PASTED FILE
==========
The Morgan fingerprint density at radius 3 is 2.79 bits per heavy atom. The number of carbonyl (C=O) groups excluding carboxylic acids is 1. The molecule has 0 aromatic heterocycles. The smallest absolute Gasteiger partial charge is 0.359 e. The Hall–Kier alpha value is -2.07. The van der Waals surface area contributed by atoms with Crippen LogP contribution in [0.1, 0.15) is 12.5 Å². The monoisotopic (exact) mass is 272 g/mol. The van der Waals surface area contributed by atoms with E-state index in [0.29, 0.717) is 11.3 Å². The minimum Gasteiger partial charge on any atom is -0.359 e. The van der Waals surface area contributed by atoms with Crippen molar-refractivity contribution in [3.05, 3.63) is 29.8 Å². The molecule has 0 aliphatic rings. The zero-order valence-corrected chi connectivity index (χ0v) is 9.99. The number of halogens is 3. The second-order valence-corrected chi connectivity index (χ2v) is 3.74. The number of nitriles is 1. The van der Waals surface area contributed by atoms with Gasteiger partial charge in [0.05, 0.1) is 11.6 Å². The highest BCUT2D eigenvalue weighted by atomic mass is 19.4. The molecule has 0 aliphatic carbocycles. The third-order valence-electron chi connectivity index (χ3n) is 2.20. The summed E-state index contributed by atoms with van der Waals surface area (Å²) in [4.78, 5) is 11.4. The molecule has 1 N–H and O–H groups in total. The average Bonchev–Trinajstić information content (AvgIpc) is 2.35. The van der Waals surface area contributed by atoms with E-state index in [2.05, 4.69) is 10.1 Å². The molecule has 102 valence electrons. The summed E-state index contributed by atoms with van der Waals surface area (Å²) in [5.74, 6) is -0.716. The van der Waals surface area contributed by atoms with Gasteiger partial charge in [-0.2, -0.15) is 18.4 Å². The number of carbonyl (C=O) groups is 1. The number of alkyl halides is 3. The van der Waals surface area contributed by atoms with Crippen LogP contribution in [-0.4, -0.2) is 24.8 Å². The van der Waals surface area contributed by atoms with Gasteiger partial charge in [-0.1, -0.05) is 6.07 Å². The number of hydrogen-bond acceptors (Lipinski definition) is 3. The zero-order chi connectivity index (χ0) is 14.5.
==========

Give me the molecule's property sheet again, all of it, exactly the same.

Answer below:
The Morgan fingerprint density at radius 3 is 2.79 bits per heavy atom. The number of carbonyl (C=O) groups excluding carboxylic acids is 1. The molecule has 0 aromatic heterocycles. The smallest absolute Gasteiger partial charge is 0.359 e. The Hall–Kier alpha value is -2.07. The van der Waals surface area contributed by atoms with Crippen LogP contribution in [0.1, 0.15) is 12.5 Å². The monoisotopic (exact) mass is 272 g/mol. The van der Waals surface area contributed by atoms with E-state index in [0.29, 0.717) is 11.3 Å². The minimum Gasteiger partial charge on any atom is -0.359 e. The van der Waals surface area contributed by atoms with Crippen molar-refractivity contribution in [3.05, 3.63) is 29.8 Å². The molecule has 0 aliphatic rings. The zero-order valence-corrected chi connectivity index (χ0v) is 9.99. The number of halogens is 3. The second-order valence-corrected chi connectivity index (χ2v) is 3.74. The number of nitriles is 1. The van der Waals surface area contributed by atoms with Gasteiger partial charge in [0.05, 0.1) is 11.6 Å². The highest BCUT2D eigenvalue weighted by atomic mass is 19.4. The molecule has 0 aliphatic carbocycles. The third-order valence-electron chi connectivity index (χ3n) is 2.20. The summed E-state index contributed by atoms with van der Waals surface area (Å²) in [4.78, 5) is 11.4. The molecule has 1 N–H and O–H groups in total. The average Bonchev–Trinajstić information content (AvgIpc) is 2.35. The van der Waals surface area contributed by atoms with E-state index in [2.05, 4.69) is 10.1 Å². The molecule has 102 valence electrons. The summed E-state index contributed by atoms with van der Waals surface area (Å²) in [5.74, 6) is -0.716. The van der Waals surface area contributed by atoms with Gasteiger partial charge in [-0.2, -0.15) is 18.4 Å². The number of carbonyl (C=O) groups is 1. The number of alkyl halides is 3. The van der Waals surface area contributed by atoms with Crippen LogP contribution in [-0.4, -0.2) is 24.8 Å². The van der Waals surface area contributed by atoms with Gasteiger partial charge in [-0.1, -0.05) is 6.07 Å². The number of hydrogen-bond acceptors (Lipinski definition) is 3. The zero-order chi connectivity index (χ0) is 14.5.